By now it's no secret to most people that fireplaces are far from efficient when it comes to heating a home. Hundreds of people have closed off their fireplaces and turned to wood-burning stoves for their greater efficiency. You can easily get four or five times as much heat out of your woodpile.
There are two ways to do it. You can run the smoke stack from your stove directly into the old fireplace opening. That's what I've done in my home, and it's the easier way. Or you can cut a hole into the side of the chimney. This involves more work and more mess.
For the easy way, select a woodstove with a horizontal stove pipe connector lower than the top of your fireplace opening. This lets you run the pipe straight out the back of the stove through the plate you use to cover the fireplace. If the stove is tall, or its pipe connector comes out of the top, you probably won't be able to go through the cover plate.
For the plate, go to a welding shop and buy a piece of 1/8" steel plate large enough to cover your fireplace opening with two or three inches of overlap all around. Have the shop cut a hole in the plate the right diameter to accept a flue collar sized to accept your stove pipe. The hole should be positioned about an inch or two higher on the plate than the pipe outlet on your stove.
Fasten this plate to your fireplace opening with about eight 1" lag screws driven into lead screw anchors set in holes drilled in the fireplace bricks with a carbid-tipped drill. Any hardware store should have the screws, anchors and bit. Before fastening the plate in place, run a fat bead of silicone rubber caulk about an inch in from the edges of the plate, on its back surface. This will seal the plate against the fireplace opening.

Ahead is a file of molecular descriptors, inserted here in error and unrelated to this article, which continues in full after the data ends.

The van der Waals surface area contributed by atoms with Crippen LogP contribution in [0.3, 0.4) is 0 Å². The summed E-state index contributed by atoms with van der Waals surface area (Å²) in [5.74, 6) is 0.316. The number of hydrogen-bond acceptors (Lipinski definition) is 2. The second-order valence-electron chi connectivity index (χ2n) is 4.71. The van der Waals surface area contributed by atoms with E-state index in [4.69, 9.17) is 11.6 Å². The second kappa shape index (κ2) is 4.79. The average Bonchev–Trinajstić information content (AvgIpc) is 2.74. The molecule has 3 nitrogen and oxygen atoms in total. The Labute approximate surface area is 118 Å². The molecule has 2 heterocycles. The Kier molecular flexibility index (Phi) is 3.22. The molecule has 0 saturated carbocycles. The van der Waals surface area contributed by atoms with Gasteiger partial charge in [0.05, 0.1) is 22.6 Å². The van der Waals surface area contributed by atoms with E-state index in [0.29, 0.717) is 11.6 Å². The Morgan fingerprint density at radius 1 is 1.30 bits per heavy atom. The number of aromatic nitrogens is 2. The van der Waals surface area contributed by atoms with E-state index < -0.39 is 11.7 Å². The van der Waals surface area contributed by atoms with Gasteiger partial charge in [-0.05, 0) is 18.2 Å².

To install the stove, first fasten the flue collar to the plate. Use sheet-metal screws or pop rivets. Use some furnace cement (sold at plumbing shops and hardware stores) to seal the collar, then run a length of stovepipe from the stove into the flue collar. Seal both the stove-to-pipe and pipe-to-collar joints with furnace cement. That's it.
Instead, cut a hole into your chimney large enough to accept a flue collar. Best way to make the hole is drill a series of small holes with a 3/8" carbide-tipped masonry bit. Make the holes about half an inch apart in a circular pattern the size of the hole you need for the collar. Then work with a hammer and cold chisel to remove the masonry between the holes, and to finally chip away until the hole for the flue collar is complete. This is slow and dusty work; wear eye protection.
When the hole is complete, use furnace cement to set the flue collar into its hole. Then connect the stove to the collar. You'll need an elbow to turn the pipe into the collar.
Note: When installing any stove, be sure to maintain the proper distance between it and any combustible surface. Your fire department should have a copy of the National Fire Protection Assn. publication that covers this subject. For most radiant wood stoves you'll have to allow at least 36 inches of clearance behind the stove and to the sides. You should also provide some form of heat protection for the floor beneath the stove. A piece of 24-gauge sheet metal will work.